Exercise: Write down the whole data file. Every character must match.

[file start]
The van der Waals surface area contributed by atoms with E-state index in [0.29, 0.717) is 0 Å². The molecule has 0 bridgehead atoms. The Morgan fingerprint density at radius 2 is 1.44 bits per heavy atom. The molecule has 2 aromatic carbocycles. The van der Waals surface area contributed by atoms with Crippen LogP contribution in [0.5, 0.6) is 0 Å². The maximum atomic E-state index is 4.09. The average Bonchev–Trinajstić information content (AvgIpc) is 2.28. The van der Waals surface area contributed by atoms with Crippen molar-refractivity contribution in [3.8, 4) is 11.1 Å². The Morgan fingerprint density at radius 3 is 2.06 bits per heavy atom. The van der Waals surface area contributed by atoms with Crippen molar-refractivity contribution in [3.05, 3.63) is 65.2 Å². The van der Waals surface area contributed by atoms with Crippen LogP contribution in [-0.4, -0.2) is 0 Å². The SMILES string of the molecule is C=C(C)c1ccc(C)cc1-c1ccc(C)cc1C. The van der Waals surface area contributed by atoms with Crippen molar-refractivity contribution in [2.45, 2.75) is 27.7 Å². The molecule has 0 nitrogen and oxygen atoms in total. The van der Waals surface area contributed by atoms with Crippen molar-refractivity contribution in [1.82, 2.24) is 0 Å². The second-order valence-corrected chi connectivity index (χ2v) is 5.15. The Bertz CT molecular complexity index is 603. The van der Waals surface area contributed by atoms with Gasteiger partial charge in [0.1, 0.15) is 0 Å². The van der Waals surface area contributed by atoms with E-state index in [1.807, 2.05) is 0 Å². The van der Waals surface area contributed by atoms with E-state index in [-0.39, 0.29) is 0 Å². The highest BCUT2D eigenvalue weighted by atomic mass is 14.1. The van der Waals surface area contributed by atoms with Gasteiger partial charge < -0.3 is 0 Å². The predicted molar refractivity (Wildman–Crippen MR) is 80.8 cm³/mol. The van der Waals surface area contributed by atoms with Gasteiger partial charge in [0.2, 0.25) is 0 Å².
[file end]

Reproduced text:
The van der Waals surface area contributed by atoms with E-state index in [0.29, 0.717) is 0 Å². The molecule has 0 bridgehead atoms. The Morgan fingerprint density at radius 2 is 1.44 bits per heavy atom. The molecule has 2 aromatic carbocycles. The van der Waals surface area contributed by atoms with Crippen LogP contribution in [0.5, 0.6) is 0 Å². The maximum atomic E-state index is 4.09. The average Bonchev–Trinajstić information content (AvgIpc) is 2.28. The van der Waals surface area contributed by atoms with Crippen molar-refractivity contribution in [3.8, 4) is 11.1 Å². The Morgan fingerprint density at radius 3 is 2.06 bits per heavy atom. The van der Waals surface area contributed by atoms with Crippen molar-refractivity contribution in [3.05, 3.63) is 65.2 Å². The van der Waals surface area contributed by atoms with Crippen LogP contribution in [-0.4, -0.2) is 0 Å². The SMILES string of the molecule is C=C(C)c1ccc(C)cc1-c1ccc(C)cc1C. The van der Waals surface area contributed by atoms with Crippen molar-refractivity contribution in [2.45, 2.75) is 27.7 Å². The molecule has 0 nitrogen and oxygen atoms in total. The van der Waals surface area contributed by atoms with Crippen molar-refractivity contribution in [1.82, 2.24) is 0 Å². The second-order valence-corrected chi connectivity index (χ2v) is 5.15. The Bertz CT molecular complexity index is 603. The van der Waals surface area contributed by atoms with Gasteiger partial charge in [0.1, 0.15) is 0 Å². The van der Waals surface area contributed by atoms with E-state index in [1.807, 2.05) is 0 Å². The van der Waals surface area contributed by atoms with E-state index in [-0.39, 0.29) is 0 Å². The highest BCUT2D eigenvalue weighted by atomic mass is 14.1. The van der Waals surface area contributed by atoms with Gasteiger partial charge < -0.3 is 0 Å². The predicted molar refractivity (Wildman–Crippen MR) is 80.8 cm³/mol. The van der Waals surface area contributed by atoms with Gasteiger partial charge in [0.2, 0.25) is 0 Å².